I promised an embarrassingly long time ago to try to address a series of question which arose from a friend’s question about whether globally the ratio of labour and capital was right or not…at least that’s the way I remember the question. In any case, in stumbling through the answer, I came up with 6 new questions, and this post is aimed at the second of those – what is development effectiveness?
The Paris Declaration on Aid Effectiveness (2005) is an international agreement which encapsulates the principles of a demand driven rather than supply driven development assistance market. It was followed up in 2008 with the Accra Agenda for Action.
The Paris Declaration encompasses commitments by over 100 Ministers, Heads of Donor Agencies and other senior officials to continue to increase efforts in harmonisation, alignment and managing aid for results with a set of actions and indicators that can be clearly monitored and evaluated.
Joint progress toward enhanced aid effectiveness is addressed through the following:
· Ownership – Developing country partner governments set their own strategies for poverty reduction, improve their institutions and tackle corruption
· Alignment – Donors align their activities to these objectives and use local systems
· Harmonisation – Donor countries coordinate, simplify procedures and share information to avoid duplication and reduce transaction costs through streamlined collaboration
· Results – Developing countries and donors shift focus from inputs to development results and results get measured
· Mutual Accountability – Donors and partners are accountable for development results
Some implications of the above shift are:
· The emergence of common/shared development goals and frameworks, which can be widely communicated to stakeholders and supported by the spread of information technology and internet based social networking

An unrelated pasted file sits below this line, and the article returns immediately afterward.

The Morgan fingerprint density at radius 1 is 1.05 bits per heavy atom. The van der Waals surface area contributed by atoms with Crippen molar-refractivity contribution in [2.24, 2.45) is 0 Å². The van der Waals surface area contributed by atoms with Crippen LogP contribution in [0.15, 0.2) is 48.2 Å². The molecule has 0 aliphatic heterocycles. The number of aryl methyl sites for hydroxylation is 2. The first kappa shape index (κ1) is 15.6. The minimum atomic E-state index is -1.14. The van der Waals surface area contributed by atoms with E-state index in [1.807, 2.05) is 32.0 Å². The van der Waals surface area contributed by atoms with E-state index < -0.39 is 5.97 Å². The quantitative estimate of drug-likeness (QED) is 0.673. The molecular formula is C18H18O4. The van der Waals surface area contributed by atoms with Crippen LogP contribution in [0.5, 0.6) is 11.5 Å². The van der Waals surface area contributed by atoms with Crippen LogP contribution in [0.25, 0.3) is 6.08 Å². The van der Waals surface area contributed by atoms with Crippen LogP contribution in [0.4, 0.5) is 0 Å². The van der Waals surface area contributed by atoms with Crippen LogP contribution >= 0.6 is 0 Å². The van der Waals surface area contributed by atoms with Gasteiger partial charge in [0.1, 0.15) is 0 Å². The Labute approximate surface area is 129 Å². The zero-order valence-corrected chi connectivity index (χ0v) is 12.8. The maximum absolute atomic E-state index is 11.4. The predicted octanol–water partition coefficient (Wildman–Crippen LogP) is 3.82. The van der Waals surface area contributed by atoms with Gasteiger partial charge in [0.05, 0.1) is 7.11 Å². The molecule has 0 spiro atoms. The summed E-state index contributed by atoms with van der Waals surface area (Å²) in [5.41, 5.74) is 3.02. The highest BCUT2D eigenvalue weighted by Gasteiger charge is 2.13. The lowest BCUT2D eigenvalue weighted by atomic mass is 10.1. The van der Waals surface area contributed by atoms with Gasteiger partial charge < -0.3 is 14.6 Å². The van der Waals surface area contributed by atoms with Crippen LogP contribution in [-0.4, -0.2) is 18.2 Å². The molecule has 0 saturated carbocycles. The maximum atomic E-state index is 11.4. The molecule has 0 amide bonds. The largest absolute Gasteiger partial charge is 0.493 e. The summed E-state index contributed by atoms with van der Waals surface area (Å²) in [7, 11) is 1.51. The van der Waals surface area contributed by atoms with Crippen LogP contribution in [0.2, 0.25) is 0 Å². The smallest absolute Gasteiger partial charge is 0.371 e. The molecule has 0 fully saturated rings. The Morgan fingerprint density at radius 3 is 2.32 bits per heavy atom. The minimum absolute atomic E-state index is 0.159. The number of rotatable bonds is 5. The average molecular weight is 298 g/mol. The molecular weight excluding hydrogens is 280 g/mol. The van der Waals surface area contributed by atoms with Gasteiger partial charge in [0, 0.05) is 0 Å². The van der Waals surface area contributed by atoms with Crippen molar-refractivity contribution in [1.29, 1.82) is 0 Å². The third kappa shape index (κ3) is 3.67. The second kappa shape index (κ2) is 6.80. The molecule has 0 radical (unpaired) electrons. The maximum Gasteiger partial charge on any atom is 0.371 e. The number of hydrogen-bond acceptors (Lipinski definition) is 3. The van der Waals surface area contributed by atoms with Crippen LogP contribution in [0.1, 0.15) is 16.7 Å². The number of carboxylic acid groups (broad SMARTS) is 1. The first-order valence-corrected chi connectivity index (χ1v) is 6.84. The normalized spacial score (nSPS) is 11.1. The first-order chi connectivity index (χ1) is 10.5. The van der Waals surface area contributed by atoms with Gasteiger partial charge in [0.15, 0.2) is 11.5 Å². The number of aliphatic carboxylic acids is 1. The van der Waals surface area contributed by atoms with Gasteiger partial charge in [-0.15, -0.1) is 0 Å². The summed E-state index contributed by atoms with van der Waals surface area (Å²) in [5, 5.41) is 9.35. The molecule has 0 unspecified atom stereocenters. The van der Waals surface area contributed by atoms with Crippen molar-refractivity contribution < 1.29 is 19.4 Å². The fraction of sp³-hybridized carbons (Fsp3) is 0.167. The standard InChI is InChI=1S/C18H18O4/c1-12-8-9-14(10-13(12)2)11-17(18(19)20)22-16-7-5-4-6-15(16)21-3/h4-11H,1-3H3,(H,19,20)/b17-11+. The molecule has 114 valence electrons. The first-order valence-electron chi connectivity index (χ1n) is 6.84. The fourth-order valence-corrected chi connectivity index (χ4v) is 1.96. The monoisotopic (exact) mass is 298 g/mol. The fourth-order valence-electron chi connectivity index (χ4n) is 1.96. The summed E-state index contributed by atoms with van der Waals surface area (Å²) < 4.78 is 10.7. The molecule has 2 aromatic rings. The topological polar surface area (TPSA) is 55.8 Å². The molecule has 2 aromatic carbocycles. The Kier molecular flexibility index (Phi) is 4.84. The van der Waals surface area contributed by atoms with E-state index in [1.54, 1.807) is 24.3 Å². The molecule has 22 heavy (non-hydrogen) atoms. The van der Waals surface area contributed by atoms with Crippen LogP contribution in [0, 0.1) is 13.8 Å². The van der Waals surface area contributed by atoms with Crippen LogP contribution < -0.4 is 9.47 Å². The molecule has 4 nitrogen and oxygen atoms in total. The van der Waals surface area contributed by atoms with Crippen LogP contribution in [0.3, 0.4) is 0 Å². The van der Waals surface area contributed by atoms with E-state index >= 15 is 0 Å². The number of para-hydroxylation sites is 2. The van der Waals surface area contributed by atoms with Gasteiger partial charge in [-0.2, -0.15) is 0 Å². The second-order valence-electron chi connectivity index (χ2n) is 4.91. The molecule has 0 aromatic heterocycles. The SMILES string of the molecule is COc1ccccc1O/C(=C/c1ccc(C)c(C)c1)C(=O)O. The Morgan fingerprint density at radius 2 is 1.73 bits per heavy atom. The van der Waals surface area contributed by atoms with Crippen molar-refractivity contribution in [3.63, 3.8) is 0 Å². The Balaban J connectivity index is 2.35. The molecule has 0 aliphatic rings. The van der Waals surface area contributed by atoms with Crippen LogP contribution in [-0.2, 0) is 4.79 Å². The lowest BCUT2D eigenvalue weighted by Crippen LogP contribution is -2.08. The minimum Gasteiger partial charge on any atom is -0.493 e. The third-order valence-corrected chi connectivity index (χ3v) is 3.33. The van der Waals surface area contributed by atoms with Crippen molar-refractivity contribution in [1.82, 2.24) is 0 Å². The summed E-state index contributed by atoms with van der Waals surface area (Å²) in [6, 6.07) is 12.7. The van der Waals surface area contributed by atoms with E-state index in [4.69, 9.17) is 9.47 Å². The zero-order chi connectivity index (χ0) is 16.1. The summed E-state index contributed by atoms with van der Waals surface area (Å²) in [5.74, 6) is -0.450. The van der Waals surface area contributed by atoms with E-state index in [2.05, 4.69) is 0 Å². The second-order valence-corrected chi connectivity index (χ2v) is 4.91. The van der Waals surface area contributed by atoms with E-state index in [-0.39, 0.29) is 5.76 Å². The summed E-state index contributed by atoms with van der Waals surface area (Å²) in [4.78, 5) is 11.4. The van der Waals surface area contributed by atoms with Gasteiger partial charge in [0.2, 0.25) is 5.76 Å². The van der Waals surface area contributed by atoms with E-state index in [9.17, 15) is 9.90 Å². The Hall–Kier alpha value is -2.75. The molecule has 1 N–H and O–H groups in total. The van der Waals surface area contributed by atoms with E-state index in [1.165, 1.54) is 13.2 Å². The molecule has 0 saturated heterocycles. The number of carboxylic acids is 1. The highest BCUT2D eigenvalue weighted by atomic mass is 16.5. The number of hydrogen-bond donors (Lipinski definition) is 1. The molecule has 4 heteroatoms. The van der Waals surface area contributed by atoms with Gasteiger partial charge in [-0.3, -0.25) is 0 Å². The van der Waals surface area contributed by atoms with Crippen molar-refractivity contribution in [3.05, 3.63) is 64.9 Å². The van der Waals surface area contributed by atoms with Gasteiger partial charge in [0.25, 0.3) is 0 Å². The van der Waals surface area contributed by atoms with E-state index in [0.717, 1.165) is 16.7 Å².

· The introduction of Results-Based Management, shifting the focus of development projects from the traditional inward-looking, input orientation to an outcomes-based approach, supported by increasingly effective monitoring and evaluation tools, data collection and validation processes
· The growing acceptance that development knowledge resides primarily in developing countries, with the resulting changes in the development industry in terms of sourcing technical expertise and role of “counterparts” (increasingly seen rather as project “owners” or “stewards”) in project design and implementation
The provision of aid assistance through Official Development Assistance (ODA) and country-owned development initiatives and programs converge when there is harmonisation and agreement over the expected outcomes of the assistance and how to measure the associated benefits. There is a convergence of aid and development effectiveness measurement around criteria such as:
· Relevance: consistency with a country’s overall development strategy and its development partners’ strategies; the degree to which the project objectives remain valid and pertinent either as originally planned or as subsequently modified owing to changing circumstances within the immediate context and external environment of that project